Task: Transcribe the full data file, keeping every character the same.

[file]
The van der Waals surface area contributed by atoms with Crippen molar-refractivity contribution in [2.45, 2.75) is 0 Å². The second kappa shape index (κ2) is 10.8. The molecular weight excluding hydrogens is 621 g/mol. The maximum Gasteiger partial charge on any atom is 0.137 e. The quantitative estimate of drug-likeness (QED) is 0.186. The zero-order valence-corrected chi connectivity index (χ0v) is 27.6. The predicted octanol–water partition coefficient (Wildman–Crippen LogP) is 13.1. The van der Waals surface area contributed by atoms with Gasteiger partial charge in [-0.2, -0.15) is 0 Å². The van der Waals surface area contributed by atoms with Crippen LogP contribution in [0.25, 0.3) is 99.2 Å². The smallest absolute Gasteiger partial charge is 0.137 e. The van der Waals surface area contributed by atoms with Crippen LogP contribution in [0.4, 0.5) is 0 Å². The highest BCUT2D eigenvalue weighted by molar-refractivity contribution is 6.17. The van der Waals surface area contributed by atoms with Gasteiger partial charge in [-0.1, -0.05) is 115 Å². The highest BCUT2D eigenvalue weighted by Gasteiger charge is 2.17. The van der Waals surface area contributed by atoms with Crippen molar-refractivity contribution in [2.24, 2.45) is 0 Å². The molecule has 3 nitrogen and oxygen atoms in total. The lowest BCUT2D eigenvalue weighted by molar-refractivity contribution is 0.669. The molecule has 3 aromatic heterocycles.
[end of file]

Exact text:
The van der Waals surface area contributed by atoms with Crippen molar-refractivity contribution in [2.45, 2.75) is 0 Å². The second kappa shape index (κ2) is 10.8. The molecular weight excluding hydrogens is 621 g/mol. The maximum Gasteiger partial charge on any atom is 0.137 e. The quantitative estimate of drug-likeness (QED) is 0.186. The zero-order valence-corrected chi connectivity index (χ0v) is 27.6. The predicted octanol–water partition coefficient (Wildman–Crippen LogP) is 13.1. The van der Waals surface area contributed by atoms with Gasteiger partial charge in [-0.2, -0.15) is 0 Å². The van der Waals surface area contributed by atoms with Crippen LogP contribution in [0.25, 0.3) is 99.2 Å². The smallest absolute Gasteiger partial charge is 0.137 e. The van der Waals surface area contributed by atoms with Crippen LogP contribution in [0.4, 0.5) is 0 Å². The highest BCUT2D eigenvalue weighted by molar-refractivity contribution is 6.17. The van der Waals surface area contributed by atoms with Gasteiger partial charge in [-0.1, -0.05) is 115 Å². The highest BCUT2D eigenvalue weighted by Gasteiger charge is 2.17. The van der Waals surface area contributed by atoms with Crippen molar-refractivity contribution in [2.24, 2.45) is 0 Å². The molecule has 3 nitrogen and oxygen atoms in total. The lowest BCUT2D eigenvalue weighted by molar-refractivity contribution is 0.669. The molecule has 3 aromatic heterocycles.